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Arrow: Broken Arrow

"You need practice in letting people help you."

I'm a little torn. This was a good episode. But I left it feeling angry, and that's not a good sign.

At least I'm not pissed at Oliver anymore. Funny, it's Ra's Al Ghul that's driving me a little nuts now. I mean dude, learn to take rejection. Someone says no, you don't go and start killing innocents and ruining that man's life. I guess that's the point of the villain though, and his actions have been effective in that I want Ra's to die a miserable horrible painful death that takes days and days and... I'm a bad person now.

Killing Thea was pretty much the final straw for me (for this plotline). I should've known when they made her so cool with Oliver. There was no way they were going let that relationship stand for long. Whatever happens with Thea, if she stays dead or is resurrected by the Lazarus pit, her relationship with Oliver is not going to be the same. On one hand she'll be dead, and that's pretty final. On the other, she'll change in some way and there's no way of telling what that change will be. Remember the Lazarus pit always has a price.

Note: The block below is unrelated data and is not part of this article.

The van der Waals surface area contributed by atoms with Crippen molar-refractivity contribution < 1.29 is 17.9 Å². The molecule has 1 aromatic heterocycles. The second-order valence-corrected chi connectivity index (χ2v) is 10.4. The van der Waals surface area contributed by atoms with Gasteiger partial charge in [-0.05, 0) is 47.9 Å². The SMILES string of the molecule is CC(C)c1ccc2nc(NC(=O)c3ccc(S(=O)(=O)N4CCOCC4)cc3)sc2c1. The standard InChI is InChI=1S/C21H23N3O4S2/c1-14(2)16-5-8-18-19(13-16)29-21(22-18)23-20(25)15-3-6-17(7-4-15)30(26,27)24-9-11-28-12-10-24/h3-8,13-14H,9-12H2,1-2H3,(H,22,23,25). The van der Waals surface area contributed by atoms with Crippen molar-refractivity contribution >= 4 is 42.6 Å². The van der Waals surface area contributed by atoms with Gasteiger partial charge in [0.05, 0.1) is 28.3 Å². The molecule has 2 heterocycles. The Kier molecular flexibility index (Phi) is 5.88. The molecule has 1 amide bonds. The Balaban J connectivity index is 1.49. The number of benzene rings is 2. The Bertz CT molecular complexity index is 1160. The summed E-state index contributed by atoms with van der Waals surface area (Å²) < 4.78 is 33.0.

Speaking of characters changing, Quentin has pretty much gone off the deep end. His actions have been shortsighted, obsessive, and extremely personal. He has persecuted Oliver and his team to the point where he put Roy in general population without any kind of protection, where there was a violent attack on him the first day he was there, and then he has the audacity to blame Oliver for Roy's death. That's pretty much the end of any kind of sympathy I might have had for Quentin losing Sara.